Nevertheless, the gated PTVs were up to 11% smaller, which could decrease the volume of irradiated bowel.
These studies have highlighted the need to evaluate new techniques for combined modality treatments using 4-D imaging. A failure to do so could risk inferior tumour control when implementing ‘modern’ techniques.19
Impediments to the Clinical Use of 4 DCT
Hardware issues of 4DCT acquisition have largely been resolved. However, limitations in software tools to analyse the large volume of generated data in each patient, as well as the unavailability of 4-D radio-therapy planning software, remains an impediment for clinical use of 4DCT data. A few key points are highlighted below.
Planning Tools for Evaluating 4DCT Scans
Most current radiotherapy planning systems still do not allow for the import of all 4-D information. Despite this, efficient clinical use of 4DCT data sets in lung cancer has been made possible using the post-processing tool of maximum-intensity projection20 and colour intensity projection.9 Such approaches allow for a rapid evaluation of motion for RGRT and permit contours to be generated in a matter of minutes.
4-D Radiotherapy Planning Systems
4DRT has been defined as the “the explicit inclusion of the temporal changes in anatomy during the imaging, planning and delivery of radiotherapy”.1 No commercial 4-D planning systems are currently available; tools such as deformation registration are essential in order to reduce the workload and enable a true estimate of the radiation dose to sites affected by motion to be determined.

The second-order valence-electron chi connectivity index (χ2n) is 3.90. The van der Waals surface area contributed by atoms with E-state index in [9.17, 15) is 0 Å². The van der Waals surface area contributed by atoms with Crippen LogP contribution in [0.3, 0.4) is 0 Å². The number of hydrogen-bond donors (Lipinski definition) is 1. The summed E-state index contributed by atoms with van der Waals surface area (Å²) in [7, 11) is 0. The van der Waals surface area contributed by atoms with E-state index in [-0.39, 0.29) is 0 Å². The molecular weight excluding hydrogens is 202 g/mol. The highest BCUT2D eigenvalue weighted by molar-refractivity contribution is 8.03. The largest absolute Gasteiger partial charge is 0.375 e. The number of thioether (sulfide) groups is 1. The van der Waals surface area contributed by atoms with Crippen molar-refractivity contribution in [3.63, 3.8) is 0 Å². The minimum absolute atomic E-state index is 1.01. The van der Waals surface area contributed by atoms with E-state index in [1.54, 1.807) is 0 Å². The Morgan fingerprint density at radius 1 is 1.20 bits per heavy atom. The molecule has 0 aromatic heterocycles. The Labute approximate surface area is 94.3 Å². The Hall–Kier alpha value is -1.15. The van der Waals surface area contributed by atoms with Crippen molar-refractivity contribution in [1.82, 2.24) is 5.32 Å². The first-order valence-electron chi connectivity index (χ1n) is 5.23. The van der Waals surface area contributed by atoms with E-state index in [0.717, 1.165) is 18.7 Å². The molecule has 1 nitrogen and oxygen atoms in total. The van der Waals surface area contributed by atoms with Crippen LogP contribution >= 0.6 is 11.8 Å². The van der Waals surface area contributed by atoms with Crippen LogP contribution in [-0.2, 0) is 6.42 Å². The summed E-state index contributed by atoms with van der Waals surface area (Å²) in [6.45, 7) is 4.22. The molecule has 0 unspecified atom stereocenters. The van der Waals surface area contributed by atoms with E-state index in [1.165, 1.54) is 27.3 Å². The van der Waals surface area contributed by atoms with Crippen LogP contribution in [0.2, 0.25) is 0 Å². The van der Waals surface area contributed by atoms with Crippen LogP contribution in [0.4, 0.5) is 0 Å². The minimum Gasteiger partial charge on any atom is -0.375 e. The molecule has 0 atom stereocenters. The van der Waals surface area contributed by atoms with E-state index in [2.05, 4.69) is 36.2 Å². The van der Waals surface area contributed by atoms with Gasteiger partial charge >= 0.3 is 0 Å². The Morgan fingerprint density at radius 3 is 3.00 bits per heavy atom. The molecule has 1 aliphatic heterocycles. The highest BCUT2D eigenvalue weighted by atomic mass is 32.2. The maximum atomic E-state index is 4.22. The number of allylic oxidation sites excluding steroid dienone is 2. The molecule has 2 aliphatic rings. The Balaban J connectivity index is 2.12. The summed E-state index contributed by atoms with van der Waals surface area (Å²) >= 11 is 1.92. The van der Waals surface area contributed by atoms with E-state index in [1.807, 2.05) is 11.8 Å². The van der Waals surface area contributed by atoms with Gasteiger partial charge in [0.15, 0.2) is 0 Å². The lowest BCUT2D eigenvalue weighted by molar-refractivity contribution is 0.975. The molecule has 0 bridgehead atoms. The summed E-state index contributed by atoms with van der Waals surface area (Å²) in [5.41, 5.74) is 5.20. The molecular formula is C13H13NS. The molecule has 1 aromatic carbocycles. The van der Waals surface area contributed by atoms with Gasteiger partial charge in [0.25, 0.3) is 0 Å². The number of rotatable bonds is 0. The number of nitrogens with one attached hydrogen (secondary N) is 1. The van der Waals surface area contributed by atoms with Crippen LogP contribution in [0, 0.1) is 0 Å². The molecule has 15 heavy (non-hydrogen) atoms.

Lack of Tools for Verifying 4-D Radiotherapy
Changes in tumour position or size can arise during treatment, and volumetric imaging at the treatment unit is desirable, particularly when interventions for motion management such as RGRT have been implemented. Even for tumours that are visible on fluoroscopy, a comparison of simulated conventional fluoroscopy using the same data set used for 4DCT revealed that clinicians consistently overestimated the mobility of tumours when using fluoroscopy.21 This suggests that fluoroscopy is unsuitable for verifying target volumes during high-dose stereotactic radiotherapy. Volumetric cone-beam CT (CB-CT) scans that are mounted on the linear accelerator have entered clinical use.22 The slow image acquisition using CB-CT results in a ‘slow’ CT image that is blurred, and the development of gated CB-CT acquisition is awaited in order to allow for evaluation of RGRT.
The clinical use of 4DCT data is of crucial importance for optimal IGRT for tumours in the thorax and upper abdomen. However, major impediments to the clinical implementation of 4-D radiotherapy are the lack of 4-D planning software, and a lack of software tools that allow for online verification of IGRT.